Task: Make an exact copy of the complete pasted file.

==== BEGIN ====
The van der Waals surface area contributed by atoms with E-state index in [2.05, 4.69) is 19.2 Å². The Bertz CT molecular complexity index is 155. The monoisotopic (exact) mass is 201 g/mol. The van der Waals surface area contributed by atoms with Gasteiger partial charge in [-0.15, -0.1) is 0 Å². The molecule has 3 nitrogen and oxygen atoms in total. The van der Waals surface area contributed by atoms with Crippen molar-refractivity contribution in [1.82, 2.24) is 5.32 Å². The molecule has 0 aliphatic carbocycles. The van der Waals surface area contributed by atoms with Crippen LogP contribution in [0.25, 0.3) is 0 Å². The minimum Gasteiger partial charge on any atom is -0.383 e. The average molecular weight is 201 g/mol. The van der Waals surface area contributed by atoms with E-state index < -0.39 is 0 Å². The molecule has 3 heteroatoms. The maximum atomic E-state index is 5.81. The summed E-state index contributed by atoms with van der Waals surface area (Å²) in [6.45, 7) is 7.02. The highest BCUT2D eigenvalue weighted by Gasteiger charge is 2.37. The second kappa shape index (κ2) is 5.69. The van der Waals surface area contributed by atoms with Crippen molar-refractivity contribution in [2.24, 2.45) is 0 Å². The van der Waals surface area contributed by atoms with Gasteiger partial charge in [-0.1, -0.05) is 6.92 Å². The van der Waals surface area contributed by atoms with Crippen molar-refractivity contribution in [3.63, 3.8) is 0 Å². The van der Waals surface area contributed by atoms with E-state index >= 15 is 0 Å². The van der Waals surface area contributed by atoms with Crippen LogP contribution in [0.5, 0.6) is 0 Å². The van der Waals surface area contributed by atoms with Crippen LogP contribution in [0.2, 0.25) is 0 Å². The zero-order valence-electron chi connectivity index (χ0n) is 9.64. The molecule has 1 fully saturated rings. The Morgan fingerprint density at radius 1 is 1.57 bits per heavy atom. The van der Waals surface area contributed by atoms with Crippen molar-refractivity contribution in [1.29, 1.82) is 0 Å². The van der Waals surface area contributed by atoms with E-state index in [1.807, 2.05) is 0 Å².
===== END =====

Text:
The van der Waals surface area contributed by atoms with E-state index in [2.05, 4.69) is 19.2 Å². The Bertz CT molecular complexity index is 155. The monoisotopic (exact) mass is 201 g/mol. The van der Waals surface area contributed by atoms with Gasteiger partial charge in [-0.15, -0.1) is 0 Å². The molecule has 3 nitrogen and oxygen atoms in total. The van der Waals surface area contributed by atoms with Crippen molar-refractivity contribution in [1.82, 2.24) is 5.32 Å². The molecule has 0 aliphatic carbocycles. The van der Waals surface area contributed by atoms with Crippen LogP contribution in [0.25, 0.3) is 0 Å². The minimum Gasteiger partial charge on any atom is -0.383 e. The average molecular weight is 201 g/mol. The van der Waals surface area contributed by atoms with E-state index < -0.39 is 0 Å². The molecule has 3 heteroatoms. The maximum atomic E-state index is 5.81. The summed E-state index contributed by atoms with van der Waals surface area (Å²) in [6.45, 7) is 7.02. The highest BCUT2D eigenvalue weighted by Gasteiger charge is 2.37. The second kappa shape index (κ2) is 5.69. The van der Waals surface area contributed by atoms with Crippen molar-refractivity contribution in [2.24, 2.45) is 0 Å². The van der Waals surface area contributed by atoms with Gasteiger partial charge in [-0.1, -0.05) is 6.92 Å². The van der Waals surface area contributed by atoms with Crippen molar-refractivity contribution in [3.63, 3.8) is 0 Å². The van der Waals surface area contributed by atoms with E-state index >= 15 is 0 Å². The van der Waals surface area contributed by atoms with Crippen LogP contribution in [0.5, 0.6) is 0 Å². The van der Waals surface area contributed by atoms with Crippen LogP contribution in [0.2, 0.25) is 0 Å². The zero-order valence-electron chi connectivity index (χ0n) is 9.64. The molecule has 1 fully saturated rings. The Morgan fingerprint density at radius 1 is 1.57 bits per heavy atom. The van der Waals surface area contributed by atoms with Crippen molar-refractivity contribution in [1.29, 1.82) is 0 Å². The van der Waals surface area contributed by atoms with E-state index in [1.807, 2.05) is 0 Å².